Italy’s supreme court has upheld Silvio Berlusconi’s four-year jail sentence for tax evasion, a first definitive conviction for the media mogul and three-times prime minister, which may bring his long and flamboyant political career to an end.
Judges took seven hours to confirm the sentence yesterday, which was first handed down by a Milan court in October and confirmed on appeal in May.
Berlusconi will not go to jail thanks to a 2006 amnesty law which trimmed three years off sentences for crimes committed before that date.
Berlusconi allegedly inflated spending on TV rights at his TV company in 2002 and 2003 before channelling the surplus back to avoid taxes.
With one year due to be served, he is likely to be put on house arrest and made to carry out community service, hampering his chances to continue an active political life.
Judges also declined to confirm the Milan court’s decision to ban Berlusconi from political office for five years, deciding to send the decision back to a lower appeal court for recalculation.
But the ramifications for Italy are enormous. Berlusconi has faced 17 major trials in the past 20 years, but has hitherto dodged a definitive conviction thanks to acquittals and by using his time in government to change laws to escape prosecution, as well as benefiting from the statute of limitations timing out trials.
The conviction, which was awaited by Rome’s political establishment with bated breath, could now create frictions in Italy’s coalition government – which was formed with members of Berlusconi’s party, as well as his sworn opponents from the centre left – after February elections produced no clear result.
Berlusconi backers have said they do not intend to walk out of the cabinet, prompting fresh elections, but rising tensions in the cabinet could hurt the bid by prime minister Enrico Letta to salvage Italy’s stuttering economy, creating new instability at the heart of Europe as it tries to recover from a crippling downturn.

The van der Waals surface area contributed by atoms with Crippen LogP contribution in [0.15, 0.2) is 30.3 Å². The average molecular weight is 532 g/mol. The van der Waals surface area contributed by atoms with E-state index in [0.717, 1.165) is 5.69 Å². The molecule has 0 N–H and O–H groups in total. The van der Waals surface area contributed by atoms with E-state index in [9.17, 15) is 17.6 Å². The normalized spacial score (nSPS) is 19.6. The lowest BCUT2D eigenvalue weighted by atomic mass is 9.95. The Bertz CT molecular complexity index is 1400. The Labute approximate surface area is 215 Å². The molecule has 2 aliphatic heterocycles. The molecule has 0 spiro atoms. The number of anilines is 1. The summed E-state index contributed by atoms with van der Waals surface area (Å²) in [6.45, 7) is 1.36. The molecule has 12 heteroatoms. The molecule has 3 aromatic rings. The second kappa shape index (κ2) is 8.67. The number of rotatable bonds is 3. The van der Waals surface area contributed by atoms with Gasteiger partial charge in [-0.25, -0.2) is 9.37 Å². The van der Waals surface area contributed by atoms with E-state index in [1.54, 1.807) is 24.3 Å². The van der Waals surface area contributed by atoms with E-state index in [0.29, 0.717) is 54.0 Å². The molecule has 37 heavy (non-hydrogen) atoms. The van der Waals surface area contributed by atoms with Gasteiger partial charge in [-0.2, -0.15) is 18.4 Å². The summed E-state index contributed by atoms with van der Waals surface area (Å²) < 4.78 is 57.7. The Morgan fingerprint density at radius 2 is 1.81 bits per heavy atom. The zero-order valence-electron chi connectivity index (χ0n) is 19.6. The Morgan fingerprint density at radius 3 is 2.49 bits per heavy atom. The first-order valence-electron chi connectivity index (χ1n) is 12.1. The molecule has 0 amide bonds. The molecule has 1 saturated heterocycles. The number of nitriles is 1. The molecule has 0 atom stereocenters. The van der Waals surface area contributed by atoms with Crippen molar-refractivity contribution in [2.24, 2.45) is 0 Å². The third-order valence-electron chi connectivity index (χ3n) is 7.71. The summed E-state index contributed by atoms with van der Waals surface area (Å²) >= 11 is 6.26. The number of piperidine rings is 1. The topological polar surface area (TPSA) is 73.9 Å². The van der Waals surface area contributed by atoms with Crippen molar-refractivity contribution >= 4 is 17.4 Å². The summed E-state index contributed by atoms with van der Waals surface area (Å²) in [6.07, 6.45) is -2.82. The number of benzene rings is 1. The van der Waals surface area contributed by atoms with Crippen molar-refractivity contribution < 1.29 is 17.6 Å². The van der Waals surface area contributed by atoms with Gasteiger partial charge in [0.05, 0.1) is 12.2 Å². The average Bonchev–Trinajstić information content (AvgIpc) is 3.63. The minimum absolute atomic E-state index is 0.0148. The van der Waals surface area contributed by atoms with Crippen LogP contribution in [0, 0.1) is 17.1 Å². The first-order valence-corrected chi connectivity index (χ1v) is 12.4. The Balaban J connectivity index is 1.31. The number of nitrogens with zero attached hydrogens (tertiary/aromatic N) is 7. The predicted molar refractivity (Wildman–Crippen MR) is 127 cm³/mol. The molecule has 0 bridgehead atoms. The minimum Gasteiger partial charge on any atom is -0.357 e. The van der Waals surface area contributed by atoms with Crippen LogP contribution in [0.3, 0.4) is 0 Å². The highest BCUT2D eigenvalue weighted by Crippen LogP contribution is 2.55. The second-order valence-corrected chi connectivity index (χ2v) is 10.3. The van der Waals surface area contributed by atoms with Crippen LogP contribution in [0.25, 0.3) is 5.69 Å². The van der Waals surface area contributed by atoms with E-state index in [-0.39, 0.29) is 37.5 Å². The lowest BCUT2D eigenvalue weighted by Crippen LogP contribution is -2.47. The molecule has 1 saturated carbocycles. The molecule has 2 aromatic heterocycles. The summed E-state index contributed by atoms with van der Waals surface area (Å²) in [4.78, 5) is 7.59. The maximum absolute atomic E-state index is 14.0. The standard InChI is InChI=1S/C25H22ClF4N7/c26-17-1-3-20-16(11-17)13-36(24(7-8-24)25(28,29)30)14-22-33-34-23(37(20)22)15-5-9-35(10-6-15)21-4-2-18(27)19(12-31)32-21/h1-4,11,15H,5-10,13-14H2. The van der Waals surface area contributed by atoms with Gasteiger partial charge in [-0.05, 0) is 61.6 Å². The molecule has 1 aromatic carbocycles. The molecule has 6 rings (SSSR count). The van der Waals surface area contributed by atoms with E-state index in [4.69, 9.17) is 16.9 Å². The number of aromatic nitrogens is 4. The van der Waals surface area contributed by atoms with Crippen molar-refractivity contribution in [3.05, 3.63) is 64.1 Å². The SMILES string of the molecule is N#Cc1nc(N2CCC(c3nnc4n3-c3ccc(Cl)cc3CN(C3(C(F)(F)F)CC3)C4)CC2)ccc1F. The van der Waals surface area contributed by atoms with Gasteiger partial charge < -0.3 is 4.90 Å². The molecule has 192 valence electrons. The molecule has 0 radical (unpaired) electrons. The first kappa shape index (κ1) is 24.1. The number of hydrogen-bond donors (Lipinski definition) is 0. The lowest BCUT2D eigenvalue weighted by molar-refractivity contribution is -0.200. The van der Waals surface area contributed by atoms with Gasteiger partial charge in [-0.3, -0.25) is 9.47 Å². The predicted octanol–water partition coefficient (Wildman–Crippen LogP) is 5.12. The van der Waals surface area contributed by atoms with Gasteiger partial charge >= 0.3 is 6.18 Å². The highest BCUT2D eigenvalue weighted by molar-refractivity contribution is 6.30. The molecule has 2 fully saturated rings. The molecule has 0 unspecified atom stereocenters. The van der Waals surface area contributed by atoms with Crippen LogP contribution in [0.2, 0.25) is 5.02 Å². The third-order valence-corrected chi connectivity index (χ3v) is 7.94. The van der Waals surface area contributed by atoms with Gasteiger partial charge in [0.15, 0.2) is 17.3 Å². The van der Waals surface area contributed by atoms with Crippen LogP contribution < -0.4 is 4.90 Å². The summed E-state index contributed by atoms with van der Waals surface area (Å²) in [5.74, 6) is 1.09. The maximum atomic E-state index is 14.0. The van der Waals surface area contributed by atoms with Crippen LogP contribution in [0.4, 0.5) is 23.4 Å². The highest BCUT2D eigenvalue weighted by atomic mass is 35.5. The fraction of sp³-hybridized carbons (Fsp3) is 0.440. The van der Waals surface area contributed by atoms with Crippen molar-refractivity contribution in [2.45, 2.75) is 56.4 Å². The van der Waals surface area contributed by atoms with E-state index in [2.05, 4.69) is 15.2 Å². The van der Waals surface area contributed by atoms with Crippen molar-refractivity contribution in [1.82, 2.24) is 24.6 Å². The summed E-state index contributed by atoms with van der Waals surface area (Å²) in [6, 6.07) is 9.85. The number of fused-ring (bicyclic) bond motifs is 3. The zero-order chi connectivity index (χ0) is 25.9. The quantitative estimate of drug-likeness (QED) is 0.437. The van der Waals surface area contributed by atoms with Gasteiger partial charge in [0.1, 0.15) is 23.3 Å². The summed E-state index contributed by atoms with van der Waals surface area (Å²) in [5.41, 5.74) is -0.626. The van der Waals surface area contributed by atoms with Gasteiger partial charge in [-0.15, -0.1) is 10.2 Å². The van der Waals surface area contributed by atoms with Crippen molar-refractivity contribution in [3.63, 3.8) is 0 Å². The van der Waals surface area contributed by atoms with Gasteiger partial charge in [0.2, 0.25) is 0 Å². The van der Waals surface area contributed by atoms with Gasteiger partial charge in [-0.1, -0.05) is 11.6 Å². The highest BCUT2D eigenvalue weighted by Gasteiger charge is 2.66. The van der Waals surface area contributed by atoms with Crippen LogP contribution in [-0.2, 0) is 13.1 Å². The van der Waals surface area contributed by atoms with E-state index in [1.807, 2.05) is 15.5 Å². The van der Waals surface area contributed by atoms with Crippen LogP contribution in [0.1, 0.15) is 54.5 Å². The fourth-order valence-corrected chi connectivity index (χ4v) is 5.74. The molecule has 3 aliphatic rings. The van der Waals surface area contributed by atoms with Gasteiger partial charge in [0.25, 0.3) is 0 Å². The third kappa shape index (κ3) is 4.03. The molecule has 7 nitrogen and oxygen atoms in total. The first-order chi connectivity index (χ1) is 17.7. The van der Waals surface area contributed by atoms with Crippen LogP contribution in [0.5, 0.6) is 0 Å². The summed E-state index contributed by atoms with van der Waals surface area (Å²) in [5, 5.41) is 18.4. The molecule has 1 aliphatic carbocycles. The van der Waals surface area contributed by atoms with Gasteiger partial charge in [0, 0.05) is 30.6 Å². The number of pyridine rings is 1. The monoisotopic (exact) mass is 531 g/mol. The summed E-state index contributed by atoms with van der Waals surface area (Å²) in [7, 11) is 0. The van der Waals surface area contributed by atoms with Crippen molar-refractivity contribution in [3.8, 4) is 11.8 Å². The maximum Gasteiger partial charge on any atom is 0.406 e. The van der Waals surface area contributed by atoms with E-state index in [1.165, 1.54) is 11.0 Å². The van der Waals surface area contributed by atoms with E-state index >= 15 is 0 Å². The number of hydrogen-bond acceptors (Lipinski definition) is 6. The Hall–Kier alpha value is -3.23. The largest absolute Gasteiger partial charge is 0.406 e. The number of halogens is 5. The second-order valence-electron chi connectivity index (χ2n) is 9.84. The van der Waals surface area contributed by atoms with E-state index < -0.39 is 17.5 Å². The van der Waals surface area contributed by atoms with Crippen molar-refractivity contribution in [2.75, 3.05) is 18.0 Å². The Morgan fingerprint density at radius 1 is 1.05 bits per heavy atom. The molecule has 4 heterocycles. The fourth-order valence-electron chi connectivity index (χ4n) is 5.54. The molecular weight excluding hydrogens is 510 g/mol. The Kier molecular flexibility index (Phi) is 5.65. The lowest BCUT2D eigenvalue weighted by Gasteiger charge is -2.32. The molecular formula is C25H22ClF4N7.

The tax evasion trial, which focused on years when Berlusconi was prime minister, goes to the heart of the accusation of conflicts of interest which has dogged the career of the man who controls three TV channels, a media and banking empire and is among Italy’s richest men.
In his summing up before the supreme court on Tuesday, prosecutor Antonio Mura claimed that despite running the Italian government at the time, Berlusconi had also been “the creator of the mechanism of fiscal fraud.”
The conflict of interest accusation has failed to deter Berlusconi voters in a country where business deals are often riddled with opaque agreements.
Berlusconi’s constant depiction of judges as left wing extremists trying to oust him from politics has also played well in a country where tax evasion is rife and courts are often viewed as meddlers.
As the wait for the verdict, which was expected on Tuesday, lengthened, Berlusconi was joined by his fiancé Francesca Pasquale and her poodle Dudu, as well as his daughter Marina, who has been tipped to inherit his political mantle.
Among the members of the public outside the supreme court yesterday was anti-Berlusconi campaigner Gianfranco Mascia, who had a bottle of spumante in his racksack. “I have waited for this moment for 20 years,” he said.
Berlusconi’s legal woes are far from over. He is appealing against his seven-year conviction, as well as a life ban from politics, for abuse of office and paying an underage prostitute, Karima El Mahroug, who attended his notorious Bunga Bunga parties at his Milan villa.
He has also been accused of bribing a former senator, Sergio De Gregorio, to desert the centre left government led by Romano Prodi between 2006 and 2008 and join his Freedom People party. De Gregorio has already asked to plea bargain, claiming he accepted a €3 million (£2.6m) cash bribe.